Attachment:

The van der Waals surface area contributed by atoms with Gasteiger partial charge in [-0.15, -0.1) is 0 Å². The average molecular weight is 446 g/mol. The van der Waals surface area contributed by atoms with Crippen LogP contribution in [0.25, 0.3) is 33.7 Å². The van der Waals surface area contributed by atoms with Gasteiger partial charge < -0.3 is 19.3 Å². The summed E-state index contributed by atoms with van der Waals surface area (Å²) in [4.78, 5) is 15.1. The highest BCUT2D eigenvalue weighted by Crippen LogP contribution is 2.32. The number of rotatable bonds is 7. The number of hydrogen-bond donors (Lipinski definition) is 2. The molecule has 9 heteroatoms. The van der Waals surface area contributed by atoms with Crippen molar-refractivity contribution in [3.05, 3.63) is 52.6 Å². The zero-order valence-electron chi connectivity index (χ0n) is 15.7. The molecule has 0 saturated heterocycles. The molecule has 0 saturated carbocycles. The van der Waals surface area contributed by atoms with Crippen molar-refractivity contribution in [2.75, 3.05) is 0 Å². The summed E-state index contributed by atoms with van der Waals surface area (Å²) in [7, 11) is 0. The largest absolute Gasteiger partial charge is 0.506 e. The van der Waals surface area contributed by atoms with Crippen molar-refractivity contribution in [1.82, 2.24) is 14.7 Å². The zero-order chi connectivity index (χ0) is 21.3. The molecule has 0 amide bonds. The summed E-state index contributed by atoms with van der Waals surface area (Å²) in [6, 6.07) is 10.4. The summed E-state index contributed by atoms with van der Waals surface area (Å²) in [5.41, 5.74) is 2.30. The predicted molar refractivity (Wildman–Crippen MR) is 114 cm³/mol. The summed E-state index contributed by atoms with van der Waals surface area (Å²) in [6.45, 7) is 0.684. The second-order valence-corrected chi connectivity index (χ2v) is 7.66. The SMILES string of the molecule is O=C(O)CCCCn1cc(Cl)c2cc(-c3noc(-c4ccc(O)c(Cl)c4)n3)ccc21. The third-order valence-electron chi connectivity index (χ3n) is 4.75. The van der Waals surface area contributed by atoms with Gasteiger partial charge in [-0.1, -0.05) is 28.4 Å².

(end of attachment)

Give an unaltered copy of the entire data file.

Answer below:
The van der Waals surface area contributed by atoms with Gasteiger partial charge in [-0.15, -0.1) is 0 Å². The average molecular weight is 446 g/mol. The van der Waals surface area contributed by atoms with Crippen LogP contribution in [0.25, 0.3) is 33.7 Å². The van der Waals surface area contributed by atoms with Gasteiger partial charge < -0.3 is 19.3 Å². The summed E-state index contributed by atoms with van der Waals surface area (Å²) in [4.78, 5) is 15.1. The highest BCUT2D eigenvalue weighted by Crippen LogP contribution is 2.32. The number of rotatable bonds is 7. The number of hydrogen-bond donors (Lipinski definition) is 2. The molecule has 9 heteroatoms. The van der Waals surface area contributed by atoms with Crippen molar-refractivity contribution in [3.05, 3.63) is 52.6 Å². The zero-order valence-electron chi connectivity index (χ0n) is 15.7. The molecule has 0 saturated heterocycles. The molecule has 0 saturated carbocycles. The van der Waals surface area contributed by atoms with Crippen molar-refractivity contribution in [2.75, 3.05) is 0 Å². The summed E-state index contributed by atoms with van der Waals surface area (Å²) in [7, 11) is 0. The largest absolute Gasteiger partial charge is 0.506 e. The van der Waals surface area contributed by atoms with Crippen molar-refractivity contribution in [1.82, 2.24) is 14.7 Å². The zero-order chi connectivity index (χ0) is 21.3. The molecule has 0 amide bonds. The summed E-state index contributed by atoms with van der Waals surface area (Å²) in [6, 6.07) is 10.4. The summed E-state index contributed by atoms with van der Waals surface area (Å²) in [5.41, 5.74) is 2.30. The predicted molar refractivity (Wildman–Crippen MR) is 114 cm³/mol. The summed E-state index contributed by atoms with van der Waals surface area (Å²) in [6.45, 7) is 0.684. The second-order valence-corrected chi connectivity index (χ2v) is 7.66. The SMILES string of the molecule is O=C(O)CCCCn1cc(Cl)c2cc(-c3noc(-c4ccc(O)c(Cl)c4)n3)ccc21. The third-order valence-electron chi connectivity index (χ3n) is 4.75. The van der Waals surface area contributed by atoms with Gasteiger partial charge in [-0.1, -0.05) is 28.4 Å².